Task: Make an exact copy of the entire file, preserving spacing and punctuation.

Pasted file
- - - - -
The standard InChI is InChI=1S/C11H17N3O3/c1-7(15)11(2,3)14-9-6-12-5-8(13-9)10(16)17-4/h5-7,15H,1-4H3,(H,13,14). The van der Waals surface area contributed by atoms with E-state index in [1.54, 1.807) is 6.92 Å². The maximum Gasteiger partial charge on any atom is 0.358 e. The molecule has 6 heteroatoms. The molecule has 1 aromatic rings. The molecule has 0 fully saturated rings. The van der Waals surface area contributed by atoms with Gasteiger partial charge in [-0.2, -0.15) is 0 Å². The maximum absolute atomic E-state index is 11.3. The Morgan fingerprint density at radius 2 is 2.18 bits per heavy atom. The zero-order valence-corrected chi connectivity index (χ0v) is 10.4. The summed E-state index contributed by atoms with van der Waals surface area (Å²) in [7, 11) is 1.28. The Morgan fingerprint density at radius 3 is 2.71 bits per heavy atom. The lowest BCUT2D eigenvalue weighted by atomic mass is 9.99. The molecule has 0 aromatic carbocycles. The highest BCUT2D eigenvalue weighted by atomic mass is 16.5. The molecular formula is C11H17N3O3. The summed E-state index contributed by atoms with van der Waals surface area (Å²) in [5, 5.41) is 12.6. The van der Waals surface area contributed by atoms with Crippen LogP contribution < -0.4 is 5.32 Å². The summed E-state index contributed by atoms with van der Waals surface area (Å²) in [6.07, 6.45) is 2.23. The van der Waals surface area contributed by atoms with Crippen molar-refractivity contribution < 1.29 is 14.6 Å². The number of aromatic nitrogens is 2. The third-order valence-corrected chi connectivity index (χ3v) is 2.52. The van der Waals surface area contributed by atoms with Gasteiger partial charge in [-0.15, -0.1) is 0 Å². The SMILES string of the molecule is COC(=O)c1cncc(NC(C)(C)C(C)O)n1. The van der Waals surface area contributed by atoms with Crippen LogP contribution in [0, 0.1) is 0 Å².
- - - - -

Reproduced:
The standard InChI is InChI=1S/C11H17N3O3/c1-7(15)11(2,3)14-9-6-12-5-8(13-9)10(16)17-4/h5-7,15H,1-4H3,(H,13,14). The van der Waals surface area contributed by atoms with E-state index in [1.54, 1.807) is 6.92 Å². The maximum Gasteiger partial charge on any atom is 0.358 e. The molecule has 6 heteroatoms. The molecule has 1 aromatic rings. The molecule has 0 fully saturated rings. The van der Waals surface area contributed by atoms with Gasteiger partial charge in [-0.2, -0.15) is 0 Å². The maximum absolute atomic E-state index is 11.3. The Morgan fingerprint density at radius 2 is 2.18 bits per heavy atom. The zero-order valence-corrected chi connectivity index (χ0v) is 10.4. The summed E-state index contributed by atoms with van der Waals surface area (Å²) in [7, 11) is 1.28. The Morgan fingerprint density at radius 3 is 2.71 bits per heavy atom. The lowest BCUT2D eigenvalue weighted by atomic mass is 9.99. The molecule has 0 aromatic carbocycles. The highest BCUT2D eigenvalue weighted by atomic mass is 16.5. The molecular formula is C11H17N3O3. The summed E-state index contributed by atoms with van der Waals surface area (Å²) in [5, 5.41) is 12.6. The van der Waals surface area contributed by atoms with Crippen LogP contribution < -0.4 is 5.32 Å². The summed E-state index contributed by atoms with van der Waals surface area (Å²) in [6.07, 6.45) is 2.23. The van der Waals surface area contributed by atoms with Crippen molar-refractivity contribution < 1.29 is 14.6 Å². The number of aromatic nitrogens is 2. The third-order valence-corrected chi connectivity index (χ3v) is 2.52. The van der Waals surface area contributed by atoms with Gasteiger partial charge in [-0.15, -0.1) is 0 Å². The SMILES string of the molecule is COC(=O)c1cncc(NC(C)(C)C(C)O)n1. The van der Waals surface area contributed by atoms with Crippen LogP contribution in [0, 0.1) is 0 Å².